Climate change and the potential distribution of an invasive alien plant: Acacia nilotica ssp indica in Australia

Kriticos, D. J., Sutherst, R. W., Brown, J. R., Adkins, S. W. and Maywald, G. F. (2003) Climate change and the potential distribution of an invasive alien plant: Acacia nilotica ssp indica in Australia. Journal of Applied Ecology, 40 1: 111-124. doi:10.1046/j.1365-2664.2003.00777.x

Author Kriticos, D. J.
Sutherst, R. W.
Brown, J. R.
Adkins, S. W.
Maywald, G. F.
Title Climate change and the potential distribution of an invasive alien plant: Acacia nilotica ssp indica in Australia
Journal name Journal of Applied Ecology   Check publisher's open access policy
ISSN 0021-8901; 1365-2654; 1365-2664
Publication date 2003-01-01
Sub-type Article (original research)
DOI 10.1046/j.1365-2664.2003.00777.x
Open Access Status Not Open Access
Volume 40
Issue 1
Start page 111
End page 124
Total pages 14
Editor R. Freckleton
S. Rushton
S. Ormerod
P. Hulme
P. Giller
Place of publication Oxford
Publisher Blackwell Publishing
Language eng
Subject C1
300204 Plant Protection (Pests, Diseases and Weeds)
620500 Sustainable Plant Production Systems
Formatted abstract
1.  Acacia nilotica is a spinescent woody legume that has become highly invasive in several parts of the world, including Australia where it has been declared a weed of national significance. Understanding the likely potential distribution of this notorious plant under current and future climate scenarios will enable policy makers and land managers to prepare appropriate strategies to manage the invasion.

  CLIMEX was used to synthesize available information from diverse sources to model the invasion potential of A. nilotica and gain insights into the climatic factors limiting its range expansion. The model identified areas at risk of further invasion so that early preventative or ameliorative measures could be undertaken in a timely manner.

The potential distribution of A. nilotica in Australia under current climatic conditions is vast, and far greater than the current distribution.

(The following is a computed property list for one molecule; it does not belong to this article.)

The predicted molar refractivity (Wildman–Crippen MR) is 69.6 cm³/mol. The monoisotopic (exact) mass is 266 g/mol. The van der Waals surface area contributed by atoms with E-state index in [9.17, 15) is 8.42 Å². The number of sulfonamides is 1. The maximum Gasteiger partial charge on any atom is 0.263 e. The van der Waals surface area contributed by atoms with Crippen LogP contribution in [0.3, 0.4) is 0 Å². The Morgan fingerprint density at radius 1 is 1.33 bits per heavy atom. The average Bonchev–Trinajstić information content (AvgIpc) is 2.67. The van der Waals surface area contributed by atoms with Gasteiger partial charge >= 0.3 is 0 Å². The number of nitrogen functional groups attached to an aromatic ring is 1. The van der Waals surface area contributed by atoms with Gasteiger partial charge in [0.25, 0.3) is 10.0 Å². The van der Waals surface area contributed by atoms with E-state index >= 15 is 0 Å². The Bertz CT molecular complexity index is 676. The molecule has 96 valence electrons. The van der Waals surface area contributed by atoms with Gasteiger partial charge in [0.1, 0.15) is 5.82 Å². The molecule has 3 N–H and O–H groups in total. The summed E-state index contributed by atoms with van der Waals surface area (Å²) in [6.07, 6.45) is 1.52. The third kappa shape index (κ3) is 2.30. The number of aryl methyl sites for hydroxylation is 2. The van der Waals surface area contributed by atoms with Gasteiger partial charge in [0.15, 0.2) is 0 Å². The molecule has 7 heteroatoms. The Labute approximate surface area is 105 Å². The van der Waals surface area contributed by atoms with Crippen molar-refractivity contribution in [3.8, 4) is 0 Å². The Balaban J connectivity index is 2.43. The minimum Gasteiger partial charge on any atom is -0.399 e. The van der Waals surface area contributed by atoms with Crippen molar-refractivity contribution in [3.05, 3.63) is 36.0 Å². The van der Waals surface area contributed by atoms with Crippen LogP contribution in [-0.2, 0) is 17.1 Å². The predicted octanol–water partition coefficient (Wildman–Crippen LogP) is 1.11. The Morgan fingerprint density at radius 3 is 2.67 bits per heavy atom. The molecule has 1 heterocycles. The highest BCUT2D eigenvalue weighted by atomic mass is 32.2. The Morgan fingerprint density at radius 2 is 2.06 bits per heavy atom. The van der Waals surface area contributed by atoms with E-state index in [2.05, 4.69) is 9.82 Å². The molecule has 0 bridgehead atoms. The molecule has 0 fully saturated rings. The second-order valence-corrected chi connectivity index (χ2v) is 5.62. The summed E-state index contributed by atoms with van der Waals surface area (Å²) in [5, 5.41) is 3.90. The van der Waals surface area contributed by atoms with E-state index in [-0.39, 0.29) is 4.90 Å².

Global climate change is likely to increase markedly the potential distribution of A. nilotica in Australia, significantly increasing the area at risk of invasion. The factors of most importance are the expected increases in water-use efficiency of A. nilotica due to increased atmospheric CO2 concentrations, allowing it to invade more xeric sites further inland, and increased temperatures, allowing it to complete its reproductive life cycle further southward (poleward).

5. Synthesis and applications. Simple paddock quarantine procedures may provide a means of limiting the range of A. nilotica within its potential distribution under current, as well as future, climate scenarios. The projected increased growth potential of A . nilotica throughout its current range suggests that if future management patterns result in seed pods lying unconsumed on the ground, heightened vigilance may be required to identify and eradicate new invasion foci arising from flood dispersal. The increased growth potential may also result in an alteration of the economic balance, in favour of harvesting A. nilotica for agroforestry or local bioenergy projects. A crucial component in containing this invasion will be raising public awareness of the invasion threat posed by A. nilotica, its identification and suitable control techniques.
Keyword Ecology
Biological Invasions
Global Change
Q-Index Code C1

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Created: Wed, 15 Aug 2007, 14:05:00 EST